April 18, 2008 / 6:26 PM / in 11 years

Springsteen keyboardist Danny Federici dies at 58

Bruce Springsteen performs with Steve Van Zandt (R) and the E Street Band during his world tour to promote his new album "Magic" at Forum in Copenhagen, December 8, 2007. REUTERS/Nils Meilvang/Scanpix

NEW YORK (Reuters) - Keyboardist Danny Federici, who for four decades played alongside rock star Bruce Springsteen as part of the E Street Band and helped define his rollicking sound, has died of melanoma. He was 58.

Federici’s death at Memorial Sloan-Kettering Cancer Center in New York on Thursday was announced on Springsteen’s official Web site and the rocker postponed a pair of weekend concerts in Florida.

“Danny and I worked together for 40 years - he was the most wonderfully fluid keyboard player and a pure natural musician. I loved him very much ... we grew up together,” Springsteen said on the Web site.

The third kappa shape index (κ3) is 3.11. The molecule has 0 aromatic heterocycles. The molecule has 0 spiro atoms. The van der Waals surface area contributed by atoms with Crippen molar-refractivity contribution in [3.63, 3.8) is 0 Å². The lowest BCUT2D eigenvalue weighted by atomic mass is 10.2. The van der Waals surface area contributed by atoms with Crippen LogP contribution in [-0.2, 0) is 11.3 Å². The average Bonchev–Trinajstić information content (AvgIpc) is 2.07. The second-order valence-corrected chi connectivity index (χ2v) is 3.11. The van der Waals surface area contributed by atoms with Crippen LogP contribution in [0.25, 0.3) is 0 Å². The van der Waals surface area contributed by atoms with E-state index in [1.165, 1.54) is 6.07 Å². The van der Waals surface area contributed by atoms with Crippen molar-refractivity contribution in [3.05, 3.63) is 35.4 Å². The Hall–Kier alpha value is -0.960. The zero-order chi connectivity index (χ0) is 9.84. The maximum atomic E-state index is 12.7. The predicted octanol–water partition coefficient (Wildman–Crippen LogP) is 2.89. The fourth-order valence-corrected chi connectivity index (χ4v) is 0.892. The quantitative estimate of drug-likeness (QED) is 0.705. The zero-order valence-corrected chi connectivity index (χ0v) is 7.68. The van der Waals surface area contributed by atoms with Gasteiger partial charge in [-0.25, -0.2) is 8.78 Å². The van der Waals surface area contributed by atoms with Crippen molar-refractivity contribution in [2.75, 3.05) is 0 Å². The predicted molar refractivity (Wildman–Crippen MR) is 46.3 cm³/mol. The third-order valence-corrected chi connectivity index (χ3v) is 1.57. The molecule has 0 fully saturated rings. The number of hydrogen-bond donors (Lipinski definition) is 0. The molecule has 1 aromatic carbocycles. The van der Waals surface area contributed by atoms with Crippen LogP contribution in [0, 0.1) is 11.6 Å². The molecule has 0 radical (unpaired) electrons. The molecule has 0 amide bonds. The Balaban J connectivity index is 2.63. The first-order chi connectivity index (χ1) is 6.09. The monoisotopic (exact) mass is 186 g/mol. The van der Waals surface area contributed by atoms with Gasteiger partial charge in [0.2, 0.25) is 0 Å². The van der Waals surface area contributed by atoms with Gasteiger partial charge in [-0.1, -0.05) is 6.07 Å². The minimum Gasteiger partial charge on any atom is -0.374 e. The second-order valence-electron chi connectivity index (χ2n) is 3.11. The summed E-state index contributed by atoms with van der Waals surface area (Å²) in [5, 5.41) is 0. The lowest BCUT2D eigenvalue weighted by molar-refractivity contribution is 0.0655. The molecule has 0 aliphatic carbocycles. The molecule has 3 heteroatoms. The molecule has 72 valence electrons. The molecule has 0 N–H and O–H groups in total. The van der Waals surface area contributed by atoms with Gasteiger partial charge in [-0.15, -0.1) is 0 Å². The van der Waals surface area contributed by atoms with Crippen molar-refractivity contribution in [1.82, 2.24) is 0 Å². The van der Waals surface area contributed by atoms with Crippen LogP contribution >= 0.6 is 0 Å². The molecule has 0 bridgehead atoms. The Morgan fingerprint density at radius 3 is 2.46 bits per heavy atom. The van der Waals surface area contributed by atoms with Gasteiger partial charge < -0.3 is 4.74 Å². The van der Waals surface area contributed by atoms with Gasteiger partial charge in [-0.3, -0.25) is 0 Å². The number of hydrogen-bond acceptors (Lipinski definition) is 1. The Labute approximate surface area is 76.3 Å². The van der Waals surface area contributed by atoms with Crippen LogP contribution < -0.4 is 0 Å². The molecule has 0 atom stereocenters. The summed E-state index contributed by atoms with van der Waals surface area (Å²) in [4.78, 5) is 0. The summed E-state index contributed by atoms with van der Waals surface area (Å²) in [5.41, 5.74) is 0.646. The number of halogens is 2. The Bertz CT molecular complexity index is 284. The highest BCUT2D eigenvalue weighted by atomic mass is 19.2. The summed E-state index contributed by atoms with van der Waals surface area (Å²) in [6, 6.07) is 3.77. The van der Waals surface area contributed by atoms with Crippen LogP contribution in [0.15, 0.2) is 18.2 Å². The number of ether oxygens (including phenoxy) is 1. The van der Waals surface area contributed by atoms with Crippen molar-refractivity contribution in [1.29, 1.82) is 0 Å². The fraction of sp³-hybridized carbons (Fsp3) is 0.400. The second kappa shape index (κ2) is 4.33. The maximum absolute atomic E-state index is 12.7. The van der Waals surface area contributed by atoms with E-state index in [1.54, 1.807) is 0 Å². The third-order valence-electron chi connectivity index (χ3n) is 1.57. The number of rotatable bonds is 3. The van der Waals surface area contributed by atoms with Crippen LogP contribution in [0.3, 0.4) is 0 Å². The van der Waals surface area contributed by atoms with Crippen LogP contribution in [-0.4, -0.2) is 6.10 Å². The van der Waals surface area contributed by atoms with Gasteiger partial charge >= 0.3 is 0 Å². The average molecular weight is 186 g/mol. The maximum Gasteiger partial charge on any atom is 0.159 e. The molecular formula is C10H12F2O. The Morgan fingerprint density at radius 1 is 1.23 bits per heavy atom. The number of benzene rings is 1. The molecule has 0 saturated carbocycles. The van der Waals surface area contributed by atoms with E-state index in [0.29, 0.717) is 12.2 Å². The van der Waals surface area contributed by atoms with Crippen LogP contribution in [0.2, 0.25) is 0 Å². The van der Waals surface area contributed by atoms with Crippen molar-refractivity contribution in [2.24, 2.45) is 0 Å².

Federici had suffered from melanoma for three years and last played with the E Street Band at a concert in Indianapolis on March 20, delivering an accordion solo on the song “4th of July, Asbury Park (Sandy).”

Like Springsteen, Federici was born in New Jersey and played the accordion from an early age, performing at parties and clubs and developing an interest in jazz and blues music.

He first joined Springsteen in the late 1960s, when the singer songwriter who would become known as “The Boss” was still an unknown, and Federici’s organ, accordion and keyboard work was considered a key part of the E Street Band’s signature sound on such songs as “Hungry Heart.”

Nicknamed “Phantom,” he was often overshadowed onstage by the out-sized presence of saxophone player Clarence Clemons, but on leaving the band to seek treatment for his illness in November of last year, Federici was described by Springsteen as “one of the pillars of our sound.”

When Springsteen put the E Street Band on hiatus during the 1990s to explore other projects, Federici recorded a solo jazz album titled “Flemington” after his New Jersey hometown. He released a second album, “Sweet,” in 2004.

Reporting by Dan Whitcomb; Editing by Bob Tourtellotte

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